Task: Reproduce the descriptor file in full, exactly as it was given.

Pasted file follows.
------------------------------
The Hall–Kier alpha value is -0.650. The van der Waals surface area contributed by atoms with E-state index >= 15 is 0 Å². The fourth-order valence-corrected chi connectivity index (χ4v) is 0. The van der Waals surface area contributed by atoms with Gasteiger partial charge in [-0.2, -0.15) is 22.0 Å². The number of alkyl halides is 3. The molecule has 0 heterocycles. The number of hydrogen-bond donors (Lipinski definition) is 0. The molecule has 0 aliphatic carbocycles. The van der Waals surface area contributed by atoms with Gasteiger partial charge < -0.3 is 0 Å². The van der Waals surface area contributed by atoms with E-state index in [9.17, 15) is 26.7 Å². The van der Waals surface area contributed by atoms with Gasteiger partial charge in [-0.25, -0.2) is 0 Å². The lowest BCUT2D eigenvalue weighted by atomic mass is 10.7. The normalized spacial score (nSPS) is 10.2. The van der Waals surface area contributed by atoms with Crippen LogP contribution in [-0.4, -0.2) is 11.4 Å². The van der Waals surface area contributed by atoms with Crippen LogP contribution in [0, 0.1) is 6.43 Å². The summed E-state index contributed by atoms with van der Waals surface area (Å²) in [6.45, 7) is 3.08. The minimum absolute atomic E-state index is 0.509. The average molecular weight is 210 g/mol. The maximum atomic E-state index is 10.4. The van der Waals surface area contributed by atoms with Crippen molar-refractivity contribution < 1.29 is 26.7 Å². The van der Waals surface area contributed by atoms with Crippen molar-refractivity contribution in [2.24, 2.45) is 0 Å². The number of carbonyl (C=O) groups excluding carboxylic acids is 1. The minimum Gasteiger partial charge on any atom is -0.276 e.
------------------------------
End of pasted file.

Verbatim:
The Hall–Kier alpha value is -0.650. The van der Waals surface area contributed by atoms with E-state index >= 15 is 0 Å². The fourth-order valence-corrected chi connectivity index (χ4v) is 0. The van der Waals surface area contributed by atoms with Gasteiger partial charge in [-0.2, -0.15) is 22.0 Å². The number of alkyl halides is 3. The molecule has 0 heterocycles. The number of hydrogen-bond donors (Lipinski definition) is 0. The molecule has 0 aliphatic carbocycles. The van der Waals surface area contributed by atoms with Gasteiger partial charge < -0.3 is 0 Å². The van der Waals surface area contributed by atoms with E-state index in [9.17, 15) is 26.7 Å². The van der Waals surface area contributed by atoms with Gasteiger partial charge in [-0.25, -0.2) is 0 Å². The lowest BCUT2D eigenvalue weighted by atomic mass is 10.7. The normalized spacial score (nSPS) is 10.2. The van der Waals surface area contributed by atoms with Crippen LogP contribution in [-0.4, -0.2) is 11.4 Å². The van der Waals surface area contributed by atoms with Crippen LogP contribution in [0, 0.1) is 6.43 Å². The summed E-state index contributed by atoms with van der Waals surface area (Å²) in [6.45, 7) is 3.08. The minimum absolute atomic E-state index is 0.509. The average molecular weight is 210 g/mol. The maximum atomic E-state index is 10.4. The van der Waals surface area contributed by atoms with Crippen molar-refractivity contribution < 1.29 is 26.7 Å². The van der Waals surface area contributed by atoms with Crippen molar-refractivity contribution in [2.24, 2.45) is 0 Å². The number of carbonyl (C=O) groups excluding carboxylic acids is 1. The minimum Gasteiger partial charge on any atom is -0.276 e.